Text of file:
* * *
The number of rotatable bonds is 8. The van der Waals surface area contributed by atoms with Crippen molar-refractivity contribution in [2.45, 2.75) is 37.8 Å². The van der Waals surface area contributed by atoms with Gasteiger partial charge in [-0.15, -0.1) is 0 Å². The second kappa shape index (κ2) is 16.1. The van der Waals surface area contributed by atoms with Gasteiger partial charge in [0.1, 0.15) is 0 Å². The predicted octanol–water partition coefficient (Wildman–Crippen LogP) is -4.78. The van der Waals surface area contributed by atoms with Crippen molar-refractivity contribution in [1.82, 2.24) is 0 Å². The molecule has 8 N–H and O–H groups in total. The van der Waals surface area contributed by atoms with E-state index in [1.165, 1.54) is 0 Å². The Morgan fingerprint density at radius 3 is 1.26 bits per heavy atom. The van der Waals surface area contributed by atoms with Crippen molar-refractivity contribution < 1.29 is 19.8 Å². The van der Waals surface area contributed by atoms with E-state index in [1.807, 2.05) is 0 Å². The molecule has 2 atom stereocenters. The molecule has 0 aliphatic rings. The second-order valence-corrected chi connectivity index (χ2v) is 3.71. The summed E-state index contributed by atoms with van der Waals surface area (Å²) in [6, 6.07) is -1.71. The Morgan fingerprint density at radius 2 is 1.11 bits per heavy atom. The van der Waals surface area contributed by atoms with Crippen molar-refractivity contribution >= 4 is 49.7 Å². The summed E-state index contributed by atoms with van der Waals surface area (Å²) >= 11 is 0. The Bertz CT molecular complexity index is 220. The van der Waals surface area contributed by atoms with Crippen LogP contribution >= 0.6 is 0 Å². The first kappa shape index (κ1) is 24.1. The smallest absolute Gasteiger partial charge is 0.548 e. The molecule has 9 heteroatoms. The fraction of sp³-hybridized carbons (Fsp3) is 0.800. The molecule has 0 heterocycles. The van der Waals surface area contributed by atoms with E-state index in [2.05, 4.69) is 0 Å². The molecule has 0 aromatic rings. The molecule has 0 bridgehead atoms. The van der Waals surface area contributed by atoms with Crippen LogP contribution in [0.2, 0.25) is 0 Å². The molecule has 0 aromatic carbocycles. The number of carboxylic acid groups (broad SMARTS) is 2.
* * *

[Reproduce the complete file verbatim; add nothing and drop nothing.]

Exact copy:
The number of rotatable bonds is 8. The van der Waals surface area contributed by atoms with Crippen molar-refractivity contribution in [2.45, 2.75) is 37.8 Å². The van der Waals surface area contributed by atoms with Gasteiger partial charge in [-0.15, -0.1) is 0 Å². The second kappa shape index (κ2) is 16.1. The van der Waals surface area contributed by atoms with Gasteiger partial charge in [0.1, 0.15) is 0 Å². The predicted octanol–water partition coefficient (Wildman–Crippen LogP) is -4.78. The van der Waals surface area contributed by atoms with Crippen molar-refractivity contribution in [1.82, 2.24) is 0 Å². The molecule has 8 N–H and O–H groups in total. The van der Waals surface area contributed by atoms with E-state index in [1.165, 1.54) is 0 Å². The Morgan fingerprint density at radius 3 is 1.26 bits per heavy atom. The van der Waals surface area contributed by atoms with Crippen molar-refractivity contribution < 1.29 is 19.8 Å². The van der Waals surface area contributed by atoms with E-state index in [1.807, 2.05) is 0 Å². The molecule has 2 atom stereocenters. The molecule has 0 aliphatic rings. The second-order valence-corrected chi connectivity index (χ2v) is 3.71. The summed E-state index contributed by atoms with van der Waals surface area (Å²) in [6, 6.07) is -1.71. The Morgan fingerprint density at radius 2 is 1.11 bits per heavy atom. The van der Waals surface area contributed by atoms with Crippen molar-refractivity contribution >= 4 is 49.7 Å². The summed E-state index contributed by atoms with van der Waals surface area (Å²) >= 11 is 0. The Bertz CT molecular complexity index is 220. The van der Waals surface area contributed by atoms with Crippen LogP contribution >= 0.6 is 0 Å². The first kappa shape index (κ1) is 24.1. The smallest absolute Gasteiger partial charge is 0.548 e. The molecule has 9 heteroatoms. The fraction of sp³-hybridized carbons (Fsp3) is 0.800. The molecule has 0 heterocycles. The van der Waals surface area contributed by atoms with E-state index in [2.05, 4.69) is 0 Å². The molecule has 0 aromatic rings. The molecule has 0 bridgehead atoms. The van der Waals surface area contributed by atoms with Crippen LogP contribution in [0.2, 0.25) is 0 Å². The molecule has 0 aromatic carbocycles. The number of carboxylic acid groups (broad SMARTS) is 2.